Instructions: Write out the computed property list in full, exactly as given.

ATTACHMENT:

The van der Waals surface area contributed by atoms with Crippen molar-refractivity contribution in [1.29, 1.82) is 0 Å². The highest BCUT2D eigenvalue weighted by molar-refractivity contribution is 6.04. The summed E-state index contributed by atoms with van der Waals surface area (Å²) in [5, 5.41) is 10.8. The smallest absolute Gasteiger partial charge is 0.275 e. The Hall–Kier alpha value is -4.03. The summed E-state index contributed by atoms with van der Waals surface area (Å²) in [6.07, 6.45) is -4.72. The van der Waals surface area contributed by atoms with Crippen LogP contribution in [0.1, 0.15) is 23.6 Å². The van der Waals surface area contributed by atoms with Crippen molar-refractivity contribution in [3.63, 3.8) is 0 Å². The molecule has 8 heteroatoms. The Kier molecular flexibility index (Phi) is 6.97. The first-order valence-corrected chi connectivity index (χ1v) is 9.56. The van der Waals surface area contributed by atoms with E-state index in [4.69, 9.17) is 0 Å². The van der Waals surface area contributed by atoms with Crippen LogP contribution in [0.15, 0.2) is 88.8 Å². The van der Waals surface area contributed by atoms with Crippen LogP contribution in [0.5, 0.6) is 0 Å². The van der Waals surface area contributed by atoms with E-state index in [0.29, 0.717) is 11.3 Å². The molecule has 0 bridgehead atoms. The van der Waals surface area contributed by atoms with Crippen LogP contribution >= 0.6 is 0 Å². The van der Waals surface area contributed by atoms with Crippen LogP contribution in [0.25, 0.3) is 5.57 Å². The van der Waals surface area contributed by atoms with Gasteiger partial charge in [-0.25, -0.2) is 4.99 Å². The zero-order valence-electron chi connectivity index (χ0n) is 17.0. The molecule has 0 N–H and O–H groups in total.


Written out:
The van der Waals surface area contributed by atoms with Crippen molar-refractivity contribution in [1.29, 1.82) is 0 Å². The highest BCUT2D eigenvalue weighted by molar-refractivity contribution is 6.04. The summed E-state index contributed by atoms with van der Waals surface area (Å²) in [5, 5.41) is 10.8. The smallest absolute Gasteiger partial charge is 0.275 e. The Hall–Kier alpha value is -4.03. The summed E-state index contributed by atoms with van der Waals surface area (Å²) in [6.07, 6.45) is -4.72. The van der Waals surface area contributed by atoms with Crippen LogP contribution in [0.1, 0.15) is 23.6 Å². The van der Waals surface area contributed by atoms with Crippen molar-refractivity contribution in [3.63, 3.8) is 0 Å². The molecule has 8 heteroatoms. The Kier molecular flexibility index (Phi) is 6.97. The first-order valence-corrected chi connectivity index (χ1v) is 9.56. The van der Waals surface area contributed by atoms with E-state index in [4.69, 9.17) is 0 Å². The van der Waals surface area contributed by atoms with Crippen LogP contribution in [0.15, 0.2) is 88.8 Å². The van der Waals surface area contributed by atoms with Crippen LogP contribution in [0.5, 0.6) is 0 Å². The van der Waals surface area contributed by atoms with E-state index in [0.29, 0.717) is 11.3 Å². The molecule has 0 bridgehead atoms. The van der Waals surface area contributed by atoms with Crippen LogP contribution >= 0.6 is 0 Å². The van der Waals surface area contributed by atoms with Crippen LogP contribution in [0.25, 0.3) is 5.57 Å². The van der Waals surface area contributed by atoms with Gasteiger partial charge in [-0.25, -0.2) is 4.99 Å². The zero-order valence-electron chi connectivity index (χ0n) is 17.0. The molecule has 0 N–H and O–H groups in total.